The Pictarine: Building a mashup in the cloud with Google App Engine

 

Pictarine is a photo management web application, launched in 2010, that allows people to easily manage and share all of their photos from Flickr, Picasa, Facebook, Twitter and other sites. Pictarine developers Guillaume Martin and Maxime Rafalimanana have contributed the following post discussing their experiences using Google App Engine and Google Web Toolkit.

From the start, we used Google technologies in developing Pictarine and we wanted to share our experience with them so far. In this post, we will shed some light on the weaknesses and strengths we found in Google Web Toolkit (GWT) and Google App Engine. We will also discuss how we leveraged GWT to build a new technology that allows Pictarine to seamlessly display photos from the computer directly into the browser. The following diagram is an overview of how our application works.

Building a mashup in the cloud with Google App Engine

The Pictarine team is made of a web designer and two developers who previously worked mainly with Java based enterprise technologies and had a little experience with web technologies. When we started the project in early 2009, we were quite open on learning new languages like Python or Ruby, but when App Engine announced that Java would be supported, we were really excited to give Google App Engine a try.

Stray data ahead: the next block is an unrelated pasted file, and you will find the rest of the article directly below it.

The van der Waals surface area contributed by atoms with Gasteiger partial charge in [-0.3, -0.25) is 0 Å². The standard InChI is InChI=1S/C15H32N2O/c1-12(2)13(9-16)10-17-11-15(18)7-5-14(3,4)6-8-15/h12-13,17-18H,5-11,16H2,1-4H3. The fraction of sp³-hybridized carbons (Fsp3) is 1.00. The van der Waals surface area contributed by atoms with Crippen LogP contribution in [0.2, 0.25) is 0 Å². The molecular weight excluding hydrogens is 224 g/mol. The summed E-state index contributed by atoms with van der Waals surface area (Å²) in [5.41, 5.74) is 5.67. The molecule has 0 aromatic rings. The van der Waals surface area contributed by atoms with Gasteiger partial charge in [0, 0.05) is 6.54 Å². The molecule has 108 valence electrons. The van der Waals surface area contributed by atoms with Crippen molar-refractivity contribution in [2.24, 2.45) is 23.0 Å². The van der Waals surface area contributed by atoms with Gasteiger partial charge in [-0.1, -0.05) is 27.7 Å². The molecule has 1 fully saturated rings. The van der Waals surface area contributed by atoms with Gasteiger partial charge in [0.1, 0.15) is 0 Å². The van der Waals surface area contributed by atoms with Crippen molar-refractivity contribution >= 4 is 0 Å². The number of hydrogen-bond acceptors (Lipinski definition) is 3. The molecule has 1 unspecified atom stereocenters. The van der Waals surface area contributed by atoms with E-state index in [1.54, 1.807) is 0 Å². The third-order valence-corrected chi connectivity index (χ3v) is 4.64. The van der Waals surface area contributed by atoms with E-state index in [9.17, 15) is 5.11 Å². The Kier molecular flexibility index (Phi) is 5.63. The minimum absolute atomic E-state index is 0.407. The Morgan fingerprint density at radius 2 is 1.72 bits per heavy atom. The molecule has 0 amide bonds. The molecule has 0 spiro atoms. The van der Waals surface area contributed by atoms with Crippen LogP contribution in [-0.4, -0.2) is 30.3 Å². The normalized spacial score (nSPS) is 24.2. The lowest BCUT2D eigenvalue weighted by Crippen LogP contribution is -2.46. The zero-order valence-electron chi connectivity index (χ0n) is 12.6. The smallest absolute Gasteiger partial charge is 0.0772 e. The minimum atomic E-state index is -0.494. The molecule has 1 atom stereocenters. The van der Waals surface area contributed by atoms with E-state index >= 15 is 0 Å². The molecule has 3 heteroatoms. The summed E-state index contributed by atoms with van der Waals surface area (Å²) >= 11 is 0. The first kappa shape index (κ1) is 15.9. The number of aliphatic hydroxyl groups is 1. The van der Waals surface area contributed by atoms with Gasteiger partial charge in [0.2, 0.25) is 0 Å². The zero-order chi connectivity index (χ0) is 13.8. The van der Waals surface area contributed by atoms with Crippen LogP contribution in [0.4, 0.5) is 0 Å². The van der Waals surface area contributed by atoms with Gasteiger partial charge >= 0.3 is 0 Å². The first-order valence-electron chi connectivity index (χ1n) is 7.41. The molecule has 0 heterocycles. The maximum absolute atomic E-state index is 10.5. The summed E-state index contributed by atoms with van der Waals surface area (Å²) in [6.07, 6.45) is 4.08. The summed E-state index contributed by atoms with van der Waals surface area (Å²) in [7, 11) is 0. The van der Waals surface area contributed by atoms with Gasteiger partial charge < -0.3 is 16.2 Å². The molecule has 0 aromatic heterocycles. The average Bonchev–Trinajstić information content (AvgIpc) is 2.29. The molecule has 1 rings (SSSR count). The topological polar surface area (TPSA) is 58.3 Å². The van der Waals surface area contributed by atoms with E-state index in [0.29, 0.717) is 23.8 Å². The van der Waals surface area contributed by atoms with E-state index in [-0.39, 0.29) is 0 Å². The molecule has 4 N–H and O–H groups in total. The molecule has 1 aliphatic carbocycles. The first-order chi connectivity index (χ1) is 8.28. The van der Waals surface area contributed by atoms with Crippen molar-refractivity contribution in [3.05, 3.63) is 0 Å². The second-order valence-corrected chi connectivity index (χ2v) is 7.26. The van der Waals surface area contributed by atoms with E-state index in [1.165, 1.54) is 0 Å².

The first few months, learning about the App Engine environment was quite easy and dare I say fun. Testing our code on Google’s servers from Eclipse IDE was only one click away. So we built our first prototype fast and we quickly decided to adopt App Engine. Then we started to build the core of our application: the engine that uses the API from Flickr, Picasa, Facebook to fetch the users’ photos. This is where we hit the first limitations of App Engine. Most users have a lot of photos on these services and retrieving them can take some time. But App Engine has strict limits on how long a request should last: an outgoing HTTP request cannot last more than 10 seconds and cannot process a request for more than 30 seconds. So while building our architecture we found ourselves writing approximately one third of our code dealing with these limitations: paginating our requests, creating background tasks to store data in small batches, etc.

In early 2010, when we launched our alpha version, everything went smoothly. We had some good press coverage and App Engine met our expectations in handling our first users. During 2010, we worked on implementing new features requested by our users, and during this period of time we were really impressed by the way App Engine evolved. Many of the limitations were lifted and great new features were added. We are now able to use Task Queues for requests that last up to 10 minutes, which we fully use to sync our users’ photos and albums. One of the features we like the most is the Channel API, a push notification system that allows us to instantly show a photo in every connected browser as soon as it is uploaded.
App Engine is still not perfect but has greatly improved and when we see its roadmap, we are quite confident it will continue to improve.

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